Tasty his­tory of al­co­hol

The Star Malaysia - Star2 - - Reads - By KEVIN BEGOS

IT’S easy to find cold brews on hot days, but here’s a twist: a jour­ney back to the al­co­holic bev­er­ages that peo­ple drank thou­sands of years ago.

Pa­trick McGovern, a renowned Amer­i­can sci­en­tist and pas­sion­ate lover of fer­mented bev­er­ages, brings the his­tory of an­cient brew­ing alive with this fun, tempt­ing, and thought-pro­vok­ing book. McGovern is direc­tor of the Biomolec­u­lar Ar­chae­ol­ogy Project at the University of Pennsylvania in Philadel­phia, United States.

For more than three decades he’s been a pi­o­neer in ar­chae­o­log­i­cal chem­istry – a field that com­bines old-school field­work with cut­ting-edge tech­nol­ogy such as mass spec­trom­e­try and DNA anal­y­sis.

The new lab tools are able to iden­tify the chem­i­cal makeup of as­ton­ish­ingly small bev­er­age traces that re­main on an­cient arte­facts, such as the stains on con­tain­ers found in the Egyp­tian pyra­mids.

McGovern and other re­searchers

An­cient Brews: Re­dis­cov­ered & Re-cre­ated

then match the chem­i­cal fin­ger­prints to var­i­ous grains, fruits, and spices, and come up with a kind of re­verse recipe, brought to life thou­sands of years af­ter the orig­i­nal bev­er­age was orig­i­nally con­sumed.

An­cient Brews is a geeky and tasty way to learn about an­cient his­tory, and the sci­ence of booze. McGovern ex­plains the chem­istry of fer­men­ta­tion, the molec­u­lar com­po­nents of al­co­hol (two car­bon atoms, six hy­dro­gen, one oxy­gen) and how our love of al­co­hol prob­a­bly orig­i­nated more than 100 mil­lion years ago in the Cre­ta­ceous Pe­riod, when flow­er­ing plants ap­peared and fruit flies de­vel­oped spe­cific genes to process al­co­hol. (Hu­mans still have some of those same genes, by the way.)

But McGovern isn’t en­trenched in the past. The book con­tains nu­mer­ous recipes for home brew­ers, cre­ated in col­lab­o­ra­tion with Sam Cala­gione, founder of Delaware’s Dog­fish Head Brew­ery (dog­fish.com). There are also food sug­ges­tions based on ar­chae­o­log­i­cal find­ings, such as a lamb and lentil stew that was con­sumed around 800BCE at what was prob­a­bly King Mi­das’ funeral feast in what is now Turkey.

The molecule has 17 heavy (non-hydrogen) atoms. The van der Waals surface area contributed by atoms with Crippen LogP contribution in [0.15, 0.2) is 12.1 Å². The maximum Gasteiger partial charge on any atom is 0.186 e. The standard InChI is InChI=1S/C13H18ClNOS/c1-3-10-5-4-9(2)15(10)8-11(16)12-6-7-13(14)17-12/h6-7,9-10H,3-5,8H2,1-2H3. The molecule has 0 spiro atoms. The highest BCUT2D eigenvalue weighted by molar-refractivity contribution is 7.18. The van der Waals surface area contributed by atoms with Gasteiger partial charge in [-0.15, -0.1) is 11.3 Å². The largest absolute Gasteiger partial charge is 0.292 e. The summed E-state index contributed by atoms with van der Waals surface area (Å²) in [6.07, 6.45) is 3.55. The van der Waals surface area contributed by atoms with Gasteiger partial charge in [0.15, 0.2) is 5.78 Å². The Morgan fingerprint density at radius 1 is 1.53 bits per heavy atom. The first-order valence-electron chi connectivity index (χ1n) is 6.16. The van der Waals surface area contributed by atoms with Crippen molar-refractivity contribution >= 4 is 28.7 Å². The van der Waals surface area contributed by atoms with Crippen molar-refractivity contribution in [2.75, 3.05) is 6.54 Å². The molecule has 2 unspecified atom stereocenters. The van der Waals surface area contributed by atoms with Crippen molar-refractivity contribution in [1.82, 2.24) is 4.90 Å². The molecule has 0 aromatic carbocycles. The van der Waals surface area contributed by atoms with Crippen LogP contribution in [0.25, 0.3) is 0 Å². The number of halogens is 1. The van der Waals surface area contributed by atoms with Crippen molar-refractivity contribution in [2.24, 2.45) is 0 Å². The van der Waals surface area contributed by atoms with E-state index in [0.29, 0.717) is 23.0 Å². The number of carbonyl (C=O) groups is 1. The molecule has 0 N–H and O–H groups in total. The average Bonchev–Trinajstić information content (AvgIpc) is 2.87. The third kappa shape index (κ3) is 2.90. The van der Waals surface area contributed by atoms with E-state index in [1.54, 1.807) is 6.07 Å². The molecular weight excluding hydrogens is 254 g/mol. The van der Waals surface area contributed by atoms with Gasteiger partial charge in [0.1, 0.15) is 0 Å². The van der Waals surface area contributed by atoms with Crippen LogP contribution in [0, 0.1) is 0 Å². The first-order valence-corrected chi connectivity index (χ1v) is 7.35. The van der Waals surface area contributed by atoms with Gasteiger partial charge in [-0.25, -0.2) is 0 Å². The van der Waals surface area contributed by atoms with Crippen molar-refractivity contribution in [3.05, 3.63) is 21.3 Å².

The recipe for the ac­com­pa­ny­ing bev­er­age (also avail­able bot­tled through Dog­fish Head as Mi­das Touch) has some fa­mil­iar beer in­gre­di­ents (malt ex­tract, honey, and hops) but also twists: saf­fron threads and grape juice. That’s a theme in the book: McGovern shows that peo­ple had ex­otic tastes thou­sands of years ago, all over the world. They weren’t just chug­ging al­co­hol for the buzz, though that was cer­tainly ap­pre­ci­ated, per­haps orig­i­nally in re­li­gious cer­e­monies.

Nu­mer­ous ar­chae­o­log­i­cal sites now re­veal that an­cient peo­ple of­ten com­bined what we call beer (fer­mented grains) with wine (fer­mented grapes), and also ex­per­i­mented by adding a vast range of lo­cal herbs and flavour­ings.

An­cient Brews in­cludes his­tory, sci­ence, and recipes for sev­eral other drinks: Kvasir, in­spired by ev­i­dence from a 3,500-year-old Dan­ish tomb, uses mead­owsweet (or mead wort), yarrow, birch bark, and lin­gonberry.

Ta Hen­ket, in­spired by an­cient African bev­er­ages, in­cludes crushed wheat, flour, hops, dried dates, Ir­ish moss, chamomile, Za’atar (a Mid­dle East­ern spice), and a touch of salt.

Theo­broma, sug­gested by Olmec sites in Hon­duras dat­ing to 1200BCE, is made with fer­mented corn, cof­fee malt, co­coa, dried an­cho chilli, an­natto seeds, and honey.

Chateau Ji­ahu goes far­thest back in time, to 9,000 years ago in north­ern China, where peo­ple made a bev­er­age that com­bined fer­mented rice, grape juice, honey, hawthorne, and orange peel.

McGovern’s mix of gee-wiz sci­ence and thought­ful his­tor­i­cal con­text makes An­cient Brews a re­fresh­ing read, for the sum­mer or any other sea­son. – AP

Photo: ALI­SON DUNLAP/penn.mu­seum

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